For indispensable reporting on the coronavirus crisis and more, subscribe to Mother Jones’ newsletters.Amid allegations that the Trump administration is sabotaging United States Postal Service ahead of the November election, postmaster general Louis DeJoy announced Tuesday that he was suspending some of the recent controversial changes that have likely contributed to significant postal delays around the country.
“To avoid even the appearance of any impact on election mail, I am suspending these initiatives until after the election is concluded,” DeJoy said in a statement.
According to DeJoy, the suspensions will apply to maintaining consistent retail hours, keeping mail processing equipment and blue collection boxes where they currently are, and preventing the future closures of mail processing facilities. But critics questioned its failure to address other agency changes that have likely contributed to the widespread mail delivery delays. Those include the directive for workers to leave late-arriving mail for the following day and the move to end the Postal Service’s longstanding practice of treating election mail with priority, no matter the postage rate—two changes election advocates warn could significantly disrupt mail-in voting. (For a look at how the agency’s changes have already disrupted mailing in Michigan, a key battleground state, read my colleague AJ Vicens’ report here.) It also wasn’t clear whether the agency would replace the blue collection boxes that have been already been removed.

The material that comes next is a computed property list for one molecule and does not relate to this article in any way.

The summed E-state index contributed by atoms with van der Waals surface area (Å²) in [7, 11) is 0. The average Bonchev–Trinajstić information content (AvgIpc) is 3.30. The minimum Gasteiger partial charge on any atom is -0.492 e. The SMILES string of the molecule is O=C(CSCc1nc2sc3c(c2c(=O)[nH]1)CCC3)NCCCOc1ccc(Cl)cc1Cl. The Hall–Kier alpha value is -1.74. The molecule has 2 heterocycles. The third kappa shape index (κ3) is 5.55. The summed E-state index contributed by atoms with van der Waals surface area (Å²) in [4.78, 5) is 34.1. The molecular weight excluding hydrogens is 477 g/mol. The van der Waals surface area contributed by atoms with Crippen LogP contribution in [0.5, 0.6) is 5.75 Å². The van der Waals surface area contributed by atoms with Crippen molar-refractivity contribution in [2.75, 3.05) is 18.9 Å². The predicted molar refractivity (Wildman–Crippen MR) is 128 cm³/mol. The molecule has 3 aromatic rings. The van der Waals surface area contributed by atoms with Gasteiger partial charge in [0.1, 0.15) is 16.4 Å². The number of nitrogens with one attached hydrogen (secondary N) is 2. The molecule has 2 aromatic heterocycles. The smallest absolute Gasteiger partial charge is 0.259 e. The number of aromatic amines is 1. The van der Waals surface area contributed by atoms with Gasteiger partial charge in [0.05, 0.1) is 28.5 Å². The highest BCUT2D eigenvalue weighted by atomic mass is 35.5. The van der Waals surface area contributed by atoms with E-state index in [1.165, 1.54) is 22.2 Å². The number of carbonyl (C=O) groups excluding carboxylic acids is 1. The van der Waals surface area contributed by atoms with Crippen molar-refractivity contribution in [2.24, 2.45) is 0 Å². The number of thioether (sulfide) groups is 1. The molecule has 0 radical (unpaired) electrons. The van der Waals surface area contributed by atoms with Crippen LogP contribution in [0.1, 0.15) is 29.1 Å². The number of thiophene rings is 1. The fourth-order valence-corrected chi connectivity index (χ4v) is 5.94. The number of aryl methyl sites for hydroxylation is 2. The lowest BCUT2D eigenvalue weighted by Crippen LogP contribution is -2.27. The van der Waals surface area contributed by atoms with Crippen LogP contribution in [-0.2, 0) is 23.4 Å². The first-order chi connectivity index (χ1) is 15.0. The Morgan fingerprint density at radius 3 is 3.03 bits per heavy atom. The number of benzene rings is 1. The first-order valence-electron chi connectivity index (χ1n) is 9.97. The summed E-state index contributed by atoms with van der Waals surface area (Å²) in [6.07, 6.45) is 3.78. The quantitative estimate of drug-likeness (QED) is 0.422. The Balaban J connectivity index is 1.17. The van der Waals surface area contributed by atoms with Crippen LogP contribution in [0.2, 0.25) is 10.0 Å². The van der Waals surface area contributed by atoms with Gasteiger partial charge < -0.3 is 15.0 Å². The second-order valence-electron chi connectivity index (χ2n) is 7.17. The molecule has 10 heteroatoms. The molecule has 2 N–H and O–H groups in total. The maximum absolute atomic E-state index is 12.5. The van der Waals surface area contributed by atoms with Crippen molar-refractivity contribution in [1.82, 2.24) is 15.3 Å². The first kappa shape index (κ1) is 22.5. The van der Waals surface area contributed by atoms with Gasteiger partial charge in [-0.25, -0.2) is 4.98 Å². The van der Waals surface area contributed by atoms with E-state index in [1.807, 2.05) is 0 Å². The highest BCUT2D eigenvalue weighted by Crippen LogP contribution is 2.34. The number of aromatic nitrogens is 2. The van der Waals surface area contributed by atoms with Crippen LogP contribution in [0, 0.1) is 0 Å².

In his statement, DeJoy addressed the sudden prohibition on overtime pay but was curiously vague. “We reassert that overtime has, and will continue to be, approved as needed,” he said while declining to outline the criteria for such approval.
The statement comes ahead of two congressional appearances that DeJoy, a Trump megadonor who was appointed to the position in May, will make over the next week amid intense bi-partisan criticism over the proposed changes, not to mention the president’s admission that he hopes to block congressional funding for the agency because he believes it will help boost his reelection chances.